Comstock's silver mines were criticised for the way that their share prices were manipulated on the San Francisco stock exchanges, and for the way that insiders skimmed the profits to the detriment of the common shareholders. Insiders used rumors or assessments to drive share prices down, buy up the cheap shares, then spread rumors of large new silver finds to increase prices once more so that they could sell their shares at a profit. Mining company managers also issued contracts to themselves for timber, and water. Ore from the mines was commonly processed by ore mills owned by the company insiders, who were accused of keeping part of the silver they extracted for themselves, and refusing to make an accounting.
Nevada is commonly called the "Silver State" because of the silver produced from the Comstock Lode. However, since 1878, Nevada has been a relatively minor silver producer, with most subsequent bonanzas consisting of more gold than silver.
George Hearst, a highly successful California prospector, became head of Hearst, Haggin, Tevis and Co., the largest private mining firm in the United States, owned and operated the Ophir mine, on the Comstock Lode, as well as other gold and silver mining interests in California, Nevada, Utah, South Dakota and Peru. Hearst was a member of the California State Assembly and became a United States Senator from California. George Hearst was the father of the famed newspaperman, William Randolph Hearst.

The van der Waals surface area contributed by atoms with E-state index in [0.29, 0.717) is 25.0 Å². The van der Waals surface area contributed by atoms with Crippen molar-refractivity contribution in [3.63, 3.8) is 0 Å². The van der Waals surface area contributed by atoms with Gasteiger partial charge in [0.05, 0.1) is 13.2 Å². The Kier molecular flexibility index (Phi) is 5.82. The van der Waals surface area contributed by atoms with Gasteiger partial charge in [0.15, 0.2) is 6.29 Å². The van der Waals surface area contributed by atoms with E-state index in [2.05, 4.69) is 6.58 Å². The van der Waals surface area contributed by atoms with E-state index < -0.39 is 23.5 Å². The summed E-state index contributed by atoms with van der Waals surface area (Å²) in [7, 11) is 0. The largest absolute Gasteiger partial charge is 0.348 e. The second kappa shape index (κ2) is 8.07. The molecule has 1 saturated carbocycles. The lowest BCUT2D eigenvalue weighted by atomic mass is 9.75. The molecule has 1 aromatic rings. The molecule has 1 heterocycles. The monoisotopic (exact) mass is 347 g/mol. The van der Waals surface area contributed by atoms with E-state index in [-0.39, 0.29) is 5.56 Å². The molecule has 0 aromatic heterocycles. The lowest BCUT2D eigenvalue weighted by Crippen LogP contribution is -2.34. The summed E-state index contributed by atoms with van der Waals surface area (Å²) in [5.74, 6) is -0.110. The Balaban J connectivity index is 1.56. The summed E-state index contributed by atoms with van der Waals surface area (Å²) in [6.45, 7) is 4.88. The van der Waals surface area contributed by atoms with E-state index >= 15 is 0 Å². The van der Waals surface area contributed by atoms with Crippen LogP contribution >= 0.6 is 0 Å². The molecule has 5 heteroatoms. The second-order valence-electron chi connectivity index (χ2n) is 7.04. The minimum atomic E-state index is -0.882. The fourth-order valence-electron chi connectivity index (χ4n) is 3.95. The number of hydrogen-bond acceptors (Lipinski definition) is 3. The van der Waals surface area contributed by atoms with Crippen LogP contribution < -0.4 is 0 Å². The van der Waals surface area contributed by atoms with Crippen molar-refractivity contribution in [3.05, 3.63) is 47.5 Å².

William Chapman Ralston, founder of the Bank of California, financed a number of mining operations, repossessed some of those mines as their owners defaulted, and ultimately made enormous profits from the Comstock Lode.
William Sharon, a business partner of William Chapman Ralston, was the Nevada agent for the Bank of California, and acquired Ralston's assets when his financial empire collapsed. William Sharon became the second United States Senator from Nevada.
William M. Stewart, who abandoned mining to become an attorney in Virginia City, Nevada, participated in mining litigation and the development of mining on the Comstock Lode. As Nevada became a state in 1864, Stewart assisted in developing the state constitution and became the first United States Senator from Nevada.
Silver baron Alvinza Hayward, known in his lifetime as "California's first millionaire", held a significant interest in the Comstock lode after 1864.